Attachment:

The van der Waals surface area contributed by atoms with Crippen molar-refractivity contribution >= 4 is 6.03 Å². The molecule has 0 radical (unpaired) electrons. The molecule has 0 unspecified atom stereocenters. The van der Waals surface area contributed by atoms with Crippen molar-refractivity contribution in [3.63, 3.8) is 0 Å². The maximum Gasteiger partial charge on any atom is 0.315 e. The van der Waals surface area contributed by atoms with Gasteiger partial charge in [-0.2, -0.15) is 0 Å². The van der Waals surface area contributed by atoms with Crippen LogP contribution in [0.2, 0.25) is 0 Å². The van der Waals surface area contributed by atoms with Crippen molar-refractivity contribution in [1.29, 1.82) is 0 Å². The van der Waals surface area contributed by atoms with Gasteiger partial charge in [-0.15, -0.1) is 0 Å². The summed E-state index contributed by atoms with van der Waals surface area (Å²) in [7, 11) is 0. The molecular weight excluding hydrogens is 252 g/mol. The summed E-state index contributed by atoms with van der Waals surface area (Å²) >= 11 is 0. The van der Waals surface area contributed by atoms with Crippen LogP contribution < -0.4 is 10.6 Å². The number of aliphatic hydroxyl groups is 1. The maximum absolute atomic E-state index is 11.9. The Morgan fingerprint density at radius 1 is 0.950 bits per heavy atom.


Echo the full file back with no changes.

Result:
The van der Waals surface area contributed by atoms with Crippen molar-refractivity contribution >= 4 is 6.03 Å². The molecule has 0 radical (unpaired) electrons. The molecule has 0 unspecified atom stereocenters. The van der Waals surface area contributed by atoms with Crippen molar-refractivity contribution in [3.63, 3.8) is 0 Å². The maximum Gasteiger partial charge on any atom is 0.315 e. The van der Waals surface area contributed by atoms with Gasteiger partial charge in [-0.2, -0.15) is 0 Å². The van der Waals surface area contributed by atoms with Crippen LogP contribution in [0.2, 0.25) is 0 Å². The van der Waals surface area contributed by atoms with Crippen molar-refractivity contribution in [1.29, 1.82) is 0 Å². The van der Waals surface area contributed by atoms with Gasteiger partial charge in [-0.15, -0.1) is 0 Å². The summed E-state index contributed by atoms with van der Waals surface area (Å²) in [7, 11) is 0. The molecular weight excluding hydrogens is 252 g/mol. The summed E-state index contributed by atoms with van der Waals surface area (Å²) >= 11 is 0. The van der Waals surface area contributed by atoms with Crippen LogP contribution < -0.4 is 10.6 Å². The number of aliphatic hydroxyl groups is 1. The maximum absolute atomic E-state index is 11.9. The Morgan fingerprint density at radius 1 is 0.950 bits per heavy atom.